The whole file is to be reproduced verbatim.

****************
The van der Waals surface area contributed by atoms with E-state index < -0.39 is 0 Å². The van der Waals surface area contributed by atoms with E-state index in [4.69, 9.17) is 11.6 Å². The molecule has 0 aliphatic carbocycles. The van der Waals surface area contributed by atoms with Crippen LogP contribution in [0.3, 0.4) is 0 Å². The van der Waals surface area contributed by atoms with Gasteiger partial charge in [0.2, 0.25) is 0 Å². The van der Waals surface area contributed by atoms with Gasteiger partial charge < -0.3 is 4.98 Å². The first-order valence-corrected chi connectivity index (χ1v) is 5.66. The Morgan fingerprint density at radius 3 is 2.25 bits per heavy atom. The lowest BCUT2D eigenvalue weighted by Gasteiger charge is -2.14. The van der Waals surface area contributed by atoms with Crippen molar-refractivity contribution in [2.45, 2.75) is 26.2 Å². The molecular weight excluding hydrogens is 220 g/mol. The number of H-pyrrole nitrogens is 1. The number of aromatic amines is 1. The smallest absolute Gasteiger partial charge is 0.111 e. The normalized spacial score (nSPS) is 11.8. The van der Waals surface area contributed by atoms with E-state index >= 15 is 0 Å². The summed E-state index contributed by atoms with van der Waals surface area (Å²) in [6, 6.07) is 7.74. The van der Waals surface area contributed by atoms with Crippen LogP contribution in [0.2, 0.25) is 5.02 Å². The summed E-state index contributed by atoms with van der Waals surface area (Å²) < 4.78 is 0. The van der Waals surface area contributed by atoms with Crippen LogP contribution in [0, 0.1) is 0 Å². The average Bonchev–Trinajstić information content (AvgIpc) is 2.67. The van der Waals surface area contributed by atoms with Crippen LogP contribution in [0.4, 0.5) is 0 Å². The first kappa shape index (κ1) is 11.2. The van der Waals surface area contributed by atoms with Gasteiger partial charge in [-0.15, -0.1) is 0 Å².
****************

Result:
The van der Waals surface area contributed by atoms with E-state index < -0.39 is 0 Å². The van der Waals surface area contributed by atoms with E-state index in [4.69, 9.17) is 11.6 Å². The molecule has 0 aliphatic carbocycles. The van der Waals surface area contributed by atoms with Crippen LogP contribution in [0.3, 0.4) is 0 Å². The van der Waals surface area contributed by atoms with Gasteiger partial charge in [0.2, 0.25) is 0 Å². The van der Waals surface area contributed by atoms with Gasteiger partial charge < -0.3 is 4.98 Å². The first-order valence-corrected chi connectivity index (χ1v) is 5.66. The Morgan fingerprint density at radius 3 is 2.25 bits per heavy atom. The lowest BCUT2D eigenvalue weighted by Gasteiger charge is -2.14. The van der Waals surface area contributed by atoms with Crippen molar-refractivity contribution in [2.45, 2.75) is 26.2 Å². The molecular weight excluding hydrogens is 220 g/mol. The number of H-pyrrole nitrogens is 1. The number of aromatic amines is 1. The smallest absolute Gasteiger partial charge is 0.111 e. The normalized spacial score (nSPS) is 11.8. The van der Waals surface area contributed by atoms with E-state index >= 15 is 0 Å². The summed E-state index contributed by atoms with van der Waals surface area (Å²) in [6, 6.07) is 7.74. The van der Waals surface area contributed by atoms with Crippen LogP contribution in [0.2, 0.25) is 5.02 Å². The summed E-state index contributed by atoms with van der Waals surface area (Å²) < 4.78 is 0. The van der Waals surface area contributed by atoms with Crippen LogP contribution in [0, 0.1) is 0 Å². The average Bonchev–Trinajstić information content (AvgIpc) is 2.67. The van der Waals surface area contributed by atoms with Crippen LogP contribution in [0.4, 0.5) is 0 Å². The first kappa shape index (κ1) is 11.2. The van der Waals surface area contributed by atoms with Gasteiger partial charge in [-0.15, -0.1) is 0 Å².